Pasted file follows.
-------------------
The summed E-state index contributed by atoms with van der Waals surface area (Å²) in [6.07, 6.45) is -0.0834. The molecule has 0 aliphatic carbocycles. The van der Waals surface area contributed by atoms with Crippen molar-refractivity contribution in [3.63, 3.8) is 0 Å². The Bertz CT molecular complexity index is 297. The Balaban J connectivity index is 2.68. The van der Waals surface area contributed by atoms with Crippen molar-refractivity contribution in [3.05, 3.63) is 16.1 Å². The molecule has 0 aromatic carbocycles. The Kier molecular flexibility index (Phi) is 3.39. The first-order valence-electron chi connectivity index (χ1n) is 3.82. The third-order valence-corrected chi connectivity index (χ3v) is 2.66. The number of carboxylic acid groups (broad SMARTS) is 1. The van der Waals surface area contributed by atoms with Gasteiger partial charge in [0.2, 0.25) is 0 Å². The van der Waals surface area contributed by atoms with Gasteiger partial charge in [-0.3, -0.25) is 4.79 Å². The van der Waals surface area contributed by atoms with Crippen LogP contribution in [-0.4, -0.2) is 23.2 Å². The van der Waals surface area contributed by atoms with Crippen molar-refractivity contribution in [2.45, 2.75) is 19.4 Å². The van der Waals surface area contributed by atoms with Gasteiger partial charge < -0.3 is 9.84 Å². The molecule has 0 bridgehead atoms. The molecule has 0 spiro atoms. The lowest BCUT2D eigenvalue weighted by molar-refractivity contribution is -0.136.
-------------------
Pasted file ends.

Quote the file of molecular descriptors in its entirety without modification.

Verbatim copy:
The summed E-state index contributed by atoms with van der Waals surface area (Å²) in [6.07, 6.45) is -0.0834. The molecule has 0 aliphatic carbocycles. The van der Waals surface area contributed by atoms with Crippen molar-refractivity contribution in [3.63, 3.8) is 0 Å². The Bertz CT molecular complexity index is 297. The Balaban J connectivity index is 2.68. The van der Waals surface area contributed by atoms with Crippen molar-refractivity contribution in [3.05, 3.63) is 16.1 Å². The molecule has 0 aromatic carbocycles. The Kier molecular flexibility index (Phi) is 3.39. The first-order valence-electron chi connectivity index (χ1n) is 3.82. The third-order valence-corrected chi connectivity index (χ3v) is 2.66. The number of carboxylic acid groups (broad SMARTS) is 1. The van der Waals surface area contributed by atoms with Gasteiger partial charge in [0.2, 0.25) is 0 Å². The van der Waals surface area contributed by atoms with Gasteiger partial charge in [-0.3, -0.25) is 4.79 Å². The van der Waals surface area contributed by atoms with Crippen LogP contribution in [-0.4, -0.2) is 23.2 Å². The van der Waals surface area contributed by atoms with Crippen molar-refractivity contribution in [2.45, 2.75) is 19.4 Å². The van der Waals surface area contributed by atoms with Gasteiger partial charge < -0.3 is 9.84 Å². The molecule has 0 bridgehead atoms. The molecule has 0 spiro atoms. The lowest BCUT2D eigenvalue weighted by molar-refractivity contribution is -0.136.